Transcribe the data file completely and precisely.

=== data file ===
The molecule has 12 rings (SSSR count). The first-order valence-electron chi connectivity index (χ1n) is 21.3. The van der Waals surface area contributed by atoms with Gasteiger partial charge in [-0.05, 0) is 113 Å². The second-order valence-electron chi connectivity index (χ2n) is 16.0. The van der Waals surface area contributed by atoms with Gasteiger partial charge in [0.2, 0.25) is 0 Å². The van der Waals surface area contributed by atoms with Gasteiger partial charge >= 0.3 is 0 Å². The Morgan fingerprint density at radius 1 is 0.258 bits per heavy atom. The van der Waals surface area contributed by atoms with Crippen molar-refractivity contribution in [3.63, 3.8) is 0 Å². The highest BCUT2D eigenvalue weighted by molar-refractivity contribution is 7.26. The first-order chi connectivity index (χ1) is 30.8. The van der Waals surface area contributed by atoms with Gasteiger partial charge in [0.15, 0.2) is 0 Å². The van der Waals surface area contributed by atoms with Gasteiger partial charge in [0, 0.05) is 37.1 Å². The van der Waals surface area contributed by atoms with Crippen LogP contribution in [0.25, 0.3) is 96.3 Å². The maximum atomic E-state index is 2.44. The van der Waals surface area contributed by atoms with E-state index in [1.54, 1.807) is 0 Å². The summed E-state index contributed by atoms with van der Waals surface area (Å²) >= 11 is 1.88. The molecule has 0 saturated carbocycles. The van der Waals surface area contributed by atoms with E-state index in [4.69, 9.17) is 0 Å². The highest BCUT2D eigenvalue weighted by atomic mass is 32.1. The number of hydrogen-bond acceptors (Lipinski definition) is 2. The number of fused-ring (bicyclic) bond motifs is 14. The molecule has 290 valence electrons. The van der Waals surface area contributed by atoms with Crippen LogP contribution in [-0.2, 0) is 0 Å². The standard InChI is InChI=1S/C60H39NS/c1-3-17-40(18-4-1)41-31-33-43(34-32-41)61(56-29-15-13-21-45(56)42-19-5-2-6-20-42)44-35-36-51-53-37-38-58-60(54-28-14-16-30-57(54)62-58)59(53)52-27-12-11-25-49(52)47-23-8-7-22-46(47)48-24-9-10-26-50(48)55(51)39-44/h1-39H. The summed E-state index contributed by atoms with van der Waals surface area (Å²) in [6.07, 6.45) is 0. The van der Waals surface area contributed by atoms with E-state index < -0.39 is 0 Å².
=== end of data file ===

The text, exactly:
The molecule has 12 rings (SSSR count). The first-order valence-electron chi connectivity index (χ1n) is 21.3. The van der Waals surface area contributed by atoms with Gasteiger partial charge in [-0.05, 0) is 113 Å². The second-order valence-electron chi connectivity index (χ2n) is 16.0. The van der Waals surface area contributed by atoms with Gasteiger partial charge in [0.2, 0.25) is 0 Å². The van der Waals surface area contributed by atoms with Gasteiger partial charge >= 0.3 is 0 Å². The Morgan fingerprint density at radius 1 is 0.258 bits per heavy atom. The van der Waals surface area contributed by atoms with Crippen molar-refractivity contribution in [3.63, 3.8) is 0 Å². The highest BCUT2D eigenvalue weighted by molar-refractivity contribution is 7.26. The first-order chi connectivity index (χ1) is 30.8. The van der Waals surface area contributed by atoms with Gasteiger partial charge in [0.15, 0.2) is 0 Å². The van der Waals surface area contributed by atoms with Gasteiger partial charge in [0, 0.05) is 37.1 Å². The van der Waals surface area contributed by atoms with Crippen LogP contribution in [0.25, 0.3) is 96.3 Å². The maximum atomic E-state index is 2.44. The van der Waals surface area contributed by atoms with E-state index in [1.54, 1.807) is 0 Å². The summed E-state index contributed by atoms with van der Waals surface area (Å²) >= 11 is 1.88. The molecule has 0 saturated carbocycles. The van der Waals surface area contributed by atoms with E-state index in [4.69, 9.17) is 0 Å². The highest BCUT2D eigenvalue weighted by atomic mass is 32.1. The number of hydrogen-bond acceptors (Lipinski definition) is 2. The number of fused-ring (bicyclic) bond motifs is 14. The molecule has 290 valence electrons. The van der Waals surface area contributed by atoms with Crippen LogP contribution in [-0.2, 0) is 0 Å². The standard InChI is InChI=1S/C60H39NS/c1-3-17-40(18-4-1)41-31-33-43(34-32-41)61(56-29-15-13-21-45(56)42-19-5-2-6-20-42)44-35-36-51-53-37-38-58-60(54-28-14-16-30-57(54)62-58)59(53)52-27-12-11-25-49(52)47-23-8-7-22-46(47)48-24-9-10-26-50(48)55(51)39-44/h1-39H. The summed E-state index contributed by atoms with van der Waals surface area (Å²) in [6.07, 6.45) is 0. The van der Waals surface area contributed by atoms with E-state index < -0.39 is 0 Å².